|Publication number||US6772878 B1|
|Application number||US 10/080,897|
|Publication date||Aug 10, 2004|
|Filing date||Feb 22, 2002|
|Priority date||Feb 22, 2002|
|Publication number||080897, 10080897, US 6772878 B1, US 6772878B1, US-B1-6772878, US6772878 B1, US6772878B1|
|Inventors||Steven B. Liebers, Glyn L. Eppy|
|Original Assignee||Diversified Products, Inc.|
|Export Citation||BiBTeX, EndNote, RefMan|
|Patent Citations (22), Referenced by (10), Classifications (10), Legal Events (5)|
|External Links: USPTO, USPTO Assignment, Espacenet|
This invention relates to non-prescription reading glasses, and more particularly, a package containing the reading glasses, which package allows the reading glasses to be tried on and tested prior to purchase.
It is now a common practice to sell non-prescription reading glasses directly to the consumer at pharmacies and other retail outlets. The non-prescription reading glasses are displayed in a retail establishment on free-standing displays.
Typically, a consumer selects a pair of non-prescription reading glasses from the display by trying on a number of pairs until he locates a pair that is suitable, from the standpoint of comfort, magnifying ability and appearance. In order to determine the appropriate magnifying ability for the reading glasses, charts are placed on the displays for the reading glasses. The charts have increasing sizes of print, and the purchaser of the reading glasses is instructed to stand approximately 14 inches (35.6 cm.) from the chart. When viewing the chart, the consumer will look at each line of print, and note the first line of print that appears to be out of focus. By reading across the chart, the consumer can then determine the amount of magnification needed for the reading glasses. The amount is expressed in diopters, an optical unit of measurement.
Once the consumer determines the appropriate amount of magnification needed, the consumer will then view all of the glasses on the display rack that have lenses at the appropriate diopter rating. The consumer can then select a pair of reading glasses which the consumer finds to be attractive and comfortable.
An improvement over the use of the chart for determining the proper amount of magnification needed is disclosed in U.S. Pat. No. 5,861,941, which issued on Jan. 19, 1999. That patent discloses a vision tester that is incorporated into a display rack, which vision tester accurately determines the appropriate magnification needed for the non-prescription reading glasses contained on the display rack. The display rack includes a number of vertically and horizontally spaced supports for the non-prescription reading glasses, which supports are shown in greater detail in U.S. Pat. No. Des. 374,786, which issued on Oct. 22, 1996.
An improved vision tester, for use on a display rack, is disclosed in U.S. Pat. No. 6,257,724, which issued on Jul. 10, 2001. That vision tester was invented by one of the inventors herein.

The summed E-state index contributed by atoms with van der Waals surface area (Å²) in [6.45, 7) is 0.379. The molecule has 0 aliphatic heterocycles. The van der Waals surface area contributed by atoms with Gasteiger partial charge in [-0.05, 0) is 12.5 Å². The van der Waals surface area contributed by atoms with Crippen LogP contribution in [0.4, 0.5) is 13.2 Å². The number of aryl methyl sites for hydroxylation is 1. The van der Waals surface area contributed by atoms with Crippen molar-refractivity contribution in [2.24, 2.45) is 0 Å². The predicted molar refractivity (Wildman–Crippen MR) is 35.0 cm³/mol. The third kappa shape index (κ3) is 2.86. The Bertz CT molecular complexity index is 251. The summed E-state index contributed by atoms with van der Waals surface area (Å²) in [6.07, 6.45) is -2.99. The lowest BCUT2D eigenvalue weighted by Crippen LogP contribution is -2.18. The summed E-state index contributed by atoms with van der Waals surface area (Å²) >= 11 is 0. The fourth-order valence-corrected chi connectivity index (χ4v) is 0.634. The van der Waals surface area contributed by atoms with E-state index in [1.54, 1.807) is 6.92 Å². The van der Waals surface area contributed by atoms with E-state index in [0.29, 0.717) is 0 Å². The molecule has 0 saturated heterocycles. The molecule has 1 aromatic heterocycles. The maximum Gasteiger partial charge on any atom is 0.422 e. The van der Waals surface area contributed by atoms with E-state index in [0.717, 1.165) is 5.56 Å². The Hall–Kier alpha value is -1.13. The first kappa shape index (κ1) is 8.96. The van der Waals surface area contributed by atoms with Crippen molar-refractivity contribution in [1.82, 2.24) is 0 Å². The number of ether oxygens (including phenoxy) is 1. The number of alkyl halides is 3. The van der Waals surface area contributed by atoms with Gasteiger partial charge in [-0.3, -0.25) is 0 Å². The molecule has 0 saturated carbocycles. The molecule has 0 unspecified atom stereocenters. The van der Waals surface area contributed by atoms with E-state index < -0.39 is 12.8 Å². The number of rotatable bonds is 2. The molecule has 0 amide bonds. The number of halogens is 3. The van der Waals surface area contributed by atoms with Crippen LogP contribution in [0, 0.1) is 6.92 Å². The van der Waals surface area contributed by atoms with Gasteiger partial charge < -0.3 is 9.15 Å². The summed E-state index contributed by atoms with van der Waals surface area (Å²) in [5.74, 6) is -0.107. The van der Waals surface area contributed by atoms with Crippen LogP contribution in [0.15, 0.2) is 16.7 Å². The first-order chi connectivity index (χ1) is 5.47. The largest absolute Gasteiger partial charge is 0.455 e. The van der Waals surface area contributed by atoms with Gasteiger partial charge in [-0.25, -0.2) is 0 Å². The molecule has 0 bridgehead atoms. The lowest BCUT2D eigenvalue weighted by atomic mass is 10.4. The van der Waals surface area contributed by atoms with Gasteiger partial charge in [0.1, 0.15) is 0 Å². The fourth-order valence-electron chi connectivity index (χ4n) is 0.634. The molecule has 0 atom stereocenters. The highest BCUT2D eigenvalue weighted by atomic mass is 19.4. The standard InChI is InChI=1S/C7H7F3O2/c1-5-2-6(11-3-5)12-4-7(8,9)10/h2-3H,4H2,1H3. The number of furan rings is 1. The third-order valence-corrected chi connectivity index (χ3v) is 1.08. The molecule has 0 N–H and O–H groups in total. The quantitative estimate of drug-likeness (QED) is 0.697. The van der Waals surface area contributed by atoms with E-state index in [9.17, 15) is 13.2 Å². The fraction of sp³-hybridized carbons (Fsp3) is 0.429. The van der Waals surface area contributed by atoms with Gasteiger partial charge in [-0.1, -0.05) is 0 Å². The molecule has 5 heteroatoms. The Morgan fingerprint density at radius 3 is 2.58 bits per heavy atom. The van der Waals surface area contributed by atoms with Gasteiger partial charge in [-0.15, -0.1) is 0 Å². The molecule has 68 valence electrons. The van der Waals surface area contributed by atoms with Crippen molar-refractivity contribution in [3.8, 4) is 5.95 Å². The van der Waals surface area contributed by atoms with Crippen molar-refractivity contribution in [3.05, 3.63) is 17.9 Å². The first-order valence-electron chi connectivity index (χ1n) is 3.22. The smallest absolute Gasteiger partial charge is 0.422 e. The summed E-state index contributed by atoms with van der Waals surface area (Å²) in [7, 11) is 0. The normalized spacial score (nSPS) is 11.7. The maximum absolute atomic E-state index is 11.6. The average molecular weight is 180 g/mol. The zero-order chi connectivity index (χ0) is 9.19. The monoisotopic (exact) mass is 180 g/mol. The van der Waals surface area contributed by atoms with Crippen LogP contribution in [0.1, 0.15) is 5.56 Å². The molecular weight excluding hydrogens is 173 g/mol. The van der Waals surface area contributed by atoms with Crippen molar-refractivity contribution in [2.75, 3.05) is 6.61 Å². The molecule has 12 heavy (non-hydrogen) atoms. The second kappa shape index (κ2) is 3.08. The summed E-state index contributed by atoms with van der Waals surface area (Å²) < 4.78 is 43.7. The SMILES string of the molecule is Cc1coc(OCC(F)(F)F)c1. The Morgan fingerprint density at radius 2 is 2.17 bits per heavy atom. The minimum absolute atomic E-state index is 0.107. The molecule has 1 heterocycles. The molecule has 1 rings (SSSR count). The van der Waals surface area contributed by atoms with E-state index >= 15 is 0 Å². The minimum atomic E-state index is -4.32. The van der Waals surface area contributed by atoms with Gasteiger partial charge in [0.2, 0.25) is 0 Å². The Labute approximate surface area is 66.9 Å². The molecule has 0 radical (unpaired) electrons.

The eyeglass support of U.S. Design Pat. No. 374,786, which design was also invented by one of the inventors herein, has been found to be aesthetically pleasing and functional, in that it effectively supports non-prescription reading glasses that are to be displayed and vended from the display. However, it has been found in practice that placing the eyeglasses on the support is not always precisely done when a consumer tries on a pair of eyeglasses and has to put them back on the support. The support requires that the temples be received in slots, but the consumer does not always place the temples in the slots, thereby having the eyeglasses placed in an imprecise manner on the support.
Prior to the invention of the support shown in U.S. Design Pat. No. 374,786, various other supports were developed for vending eyeglasses. These supports are shown in U.S. Pat. Nos. 4,976,532, 5,056,668 and 5,100,006. Although the supports shown in these patents appear to be effective for holding and displaying eyeglasses, they all require that precision be shown in placing the eyeglasses on the support.
An improvement on the support shown in U.S. Pat. No. 374,786 is shown in U.S. Pat. No. 6,302,369, which issued on Oct. 16, 2001. One of the inventors herein was a co-inventor of the invention shown in that patent.
In all of the vending displays disclosed in the aforementioned patents, the non-prescription eyeglasses are accessible to be freely handled by the potential consumer. This can lead to a dirtying of the lenses, and possible damage to the reading glasses. Additionally, because the reading glasses are relatively small, and will easily fit into a pocket, there is always the risk of pilferage.
The package of this invention contains the reading glasses within the package, from which they cannot readily be removed. The package is relatively large compared to the size of the reading glasses, and will not readily fit into a pocket. This can substantially reduce the risk of pilferage.
While the reading glasses are in the package, they can be tried on, and the consumer can test the reading glasses for appropriate magnification.